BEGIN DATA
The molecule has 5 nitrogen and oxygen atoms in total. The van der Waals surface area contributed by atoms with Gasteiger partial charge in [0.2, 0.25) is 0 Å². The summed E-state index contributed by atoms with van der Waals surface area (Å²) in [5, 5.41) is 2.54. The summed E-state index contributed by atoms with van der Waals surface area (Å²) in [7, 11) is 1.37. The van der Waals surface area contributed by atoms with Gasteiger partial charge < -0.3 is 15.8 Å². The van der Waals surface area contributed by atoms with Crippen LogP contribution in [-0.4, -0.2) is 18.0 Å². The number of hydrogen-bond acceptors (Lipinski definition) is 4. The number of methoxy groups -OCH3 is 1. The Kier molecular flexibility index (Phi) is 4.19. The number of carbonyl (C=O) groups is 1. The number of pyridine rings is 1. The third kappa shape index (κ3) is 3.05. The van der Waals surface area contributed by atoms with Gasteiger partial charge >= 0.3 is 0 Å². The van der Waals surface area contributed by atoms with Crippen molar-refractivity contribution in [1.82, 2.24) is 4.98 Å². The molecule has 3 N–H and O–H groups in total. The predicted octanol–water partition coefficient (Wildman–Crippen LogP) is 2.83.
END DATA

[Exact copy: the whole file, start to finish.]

The molecule has 5 nitrogen and oxygen atoms in total. The van der Waals surface area contributed by atoms with Gasteiger partial charge in [0.2, 0.25) is 0 Å². The summed E-state index contributed by atoms with van der Waals surface area (Å²) in [5, 5.41) is 2.54. The summed E-state index contributed by atoms with van der Waals surface area (Å²) in [7, 11) is 1.37. The van der Waals surface area contributed by atoms with Gasteiger partial charge < -0.3 is 15.8 Å². The van der Waals surface area contributed by atoms with Crippen LogP contribution in [-0.4, -0.2) is 18.0 Å². The number of hydrogen-bond acceptors (Lipinski definition) is 4. The number of methoxy groups -OCH3 is 1. The Kier molecular flexibility index (Phi) is 4.19. The number of carbonyl (C=O) groups is 1. The number of pyridine rings is 1. The third kappa shape index (κ3) is 3.05. The van der Waals surface area contributed by atoms with Gasteiger partial charge >= 0.3 is 0 Å². The van der Waals surface area contributed by atoms with Crippen molar-refractivity contribution in [1.82, 2.24) is 4.98 Å². The molecule has 3 N–H and O–H groups in total. The predicted octanol–water partition coefficient (Wildman–Crippen LogP) is 2.83.